Are there different types of hemorrhoids?
I'm only 25, but I'm pretty sure I have hemorrhoids. But on the other hand, it doesn't seem like I have a lot of the classic symptoms of hemorrhoids. Are there several different type of hemorrhoids?
Hemorrhoids are a very common health concern, affecting an estimated 10 million people in the United States alone. However, as with any health concern, diagnosis and treatment for hemorrhoids is best provided by seeking care from a physician. A primary care doctor or gastroenterologist can help diagnose and treat hemorrhoids. Hemorrhoids--or enlarged rectal veins--can be divided into two general categories. Internal hemorrhoids are found inside the anal canal and commonly cause painless bleeding with bowel movements. However, they can sometimes cause perianal itching or irritation. Large hemorrhoids can also prolapse or protrude through the anus or even become twisted, causing acute pain. External hemorrhoids are found on the outside of the anal area and can cause painful bleeding with bowel movements. External hemorrhoids can also cause problems with personal hygiene because of excess or stretched skin in the anal area. Hemorrhoids are more common in pregnant women and in patients with ulcerative colitis or Crohn's disease than the rest of the population. However, irritation, pain, or bleeding from the rectal area can also be associated with many other conditions including anal fissures; an area of viral or bacterial infection; an abscess; an anal fistula; or anal warts. It is not possible to diagnose hemorrhoids without an evaluation by a physician. Seeking medical care also helps identify and exclude any other causes of anal pain or bleeding.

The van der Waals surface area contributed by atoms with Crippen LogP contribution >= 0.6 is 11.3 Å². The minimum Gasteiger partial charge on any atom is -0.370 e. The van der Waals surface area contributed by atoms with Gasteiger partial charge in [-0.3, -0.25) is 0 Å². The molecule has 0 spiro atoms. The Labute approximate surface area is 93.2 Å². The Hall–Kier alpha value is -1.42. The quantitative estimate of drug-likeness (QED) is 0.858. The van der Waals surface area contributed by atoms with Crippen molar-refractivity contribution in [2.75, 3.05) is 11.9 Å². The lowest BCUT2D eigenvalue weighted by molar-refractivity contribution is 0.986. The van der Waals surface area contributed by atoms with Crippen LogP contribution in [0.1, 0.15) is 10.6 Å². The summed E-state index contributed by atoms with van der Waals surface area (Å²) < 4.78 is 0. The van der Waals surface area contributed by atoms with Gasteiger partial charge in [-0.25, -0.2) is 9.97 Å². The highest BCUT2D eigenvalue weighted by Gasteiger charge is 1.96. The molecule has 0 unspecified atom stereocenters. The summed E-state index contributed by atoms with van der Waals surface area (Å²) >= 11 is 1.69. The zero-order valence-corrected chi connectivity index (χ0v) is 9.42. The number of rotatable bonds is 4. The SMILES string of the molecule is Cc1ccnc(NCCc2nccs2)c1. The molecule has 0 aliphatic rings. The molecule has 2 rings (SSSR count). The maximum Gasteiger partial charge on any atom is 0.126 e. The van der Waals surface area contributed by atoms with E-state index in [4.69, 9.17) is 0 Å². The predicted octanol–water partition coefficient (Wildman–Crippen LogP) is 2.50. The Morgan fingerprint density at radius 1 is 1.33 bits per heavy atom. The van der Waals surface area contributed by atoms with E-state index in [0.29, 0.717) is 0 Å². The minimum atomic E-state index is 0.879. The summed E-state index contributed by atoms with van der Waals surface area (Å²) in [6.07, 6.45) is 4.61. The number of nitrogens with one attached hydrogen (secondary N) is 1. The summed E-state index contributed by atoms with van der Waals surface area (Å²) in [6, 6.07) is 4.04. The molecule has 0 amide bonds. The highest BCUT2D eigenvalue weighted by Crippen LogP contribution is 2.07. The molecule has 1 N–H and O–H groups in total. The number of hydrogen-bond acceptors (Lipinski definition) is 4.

This answer is for general informational purposes only and is not a substitute for professional medical advice.
If you think you may have a medical emergency, call your doctor or (in the United States) 911 immediately. Always seek the advice of your doctor before starting or changing treatment. Medical professionals who provide responses to health-related questions are intended third party beneficiaries with certain rights under Zocdoc’s Terms of Service.